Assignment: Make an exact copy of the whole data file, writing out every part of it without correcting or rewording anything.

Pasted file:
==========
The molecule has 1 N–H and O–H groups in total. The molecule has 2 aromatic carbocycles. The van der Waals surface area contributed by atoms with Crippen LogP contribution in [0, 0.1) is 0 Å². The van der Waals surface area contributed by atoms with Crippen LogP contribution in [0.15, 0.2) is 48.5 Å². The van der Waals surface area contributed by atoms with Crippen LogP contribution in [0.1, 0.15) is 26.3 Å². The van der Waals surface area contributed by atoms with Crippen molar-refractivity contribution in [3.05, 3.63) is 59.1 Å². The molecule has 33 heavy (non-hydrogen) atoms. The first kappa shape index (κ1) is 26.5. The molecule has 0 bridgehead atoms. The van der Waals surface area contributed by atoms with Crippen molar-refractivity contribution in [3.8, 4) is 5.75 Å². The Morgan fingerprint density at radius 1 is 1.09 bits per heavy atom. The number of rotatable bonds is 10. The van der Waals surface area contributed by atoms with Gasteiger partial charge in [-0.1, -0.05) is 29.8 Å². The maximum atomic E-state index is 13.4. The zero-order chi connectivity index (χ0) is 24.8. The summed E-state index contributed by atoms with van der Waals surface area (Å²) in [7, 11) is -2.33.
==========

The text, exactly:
The molecule has 1 N–H and O–H groups in total. The molecule has 2 aromatic carbocycles. The van der Waals surface area contributed by atoms with Crippen LogP contribution in [0, 0.1) is 0 Å². The van der Waals surface area contributed by atoms with Crippen LogP contribution in [0.15, 0.2) is 48.5 Å². The van der Waals surface area contributed by atoms with Crippen LogP contribution in [0.1, 0.15) is 26.3 Å². The van der Waals surface area contributed by atoms with Crippen molar-refractivity contribution in [3.05, 3.63) is 59.1 Å². The molecule has 33 heavy (non-hydrogen) atoms. The first kappa shape index (κ1) is 26.5. The molecule has 0 bridgehead atoms. The van der Waals surface area contributed by atoms with Crippen molar-refractivity contribution in [3.8, 4) is 5.75 Å². The Morgan fingerprint density at radius 1 is 1.09 bits per heavy atom. The number of rotatable bonds is 10. The van der Waals surface area contributed by atoms with Gasteiger partial charge in [-0.1, -0.05) is 29.8 Å². The maximum atomic E-state index is 13.4. The zero-order chi connectivity index (χ0) is 24.8. The summed E-state index contributed by atoms with van der Waals surface area (Å²) in [7, 11) is -2.33.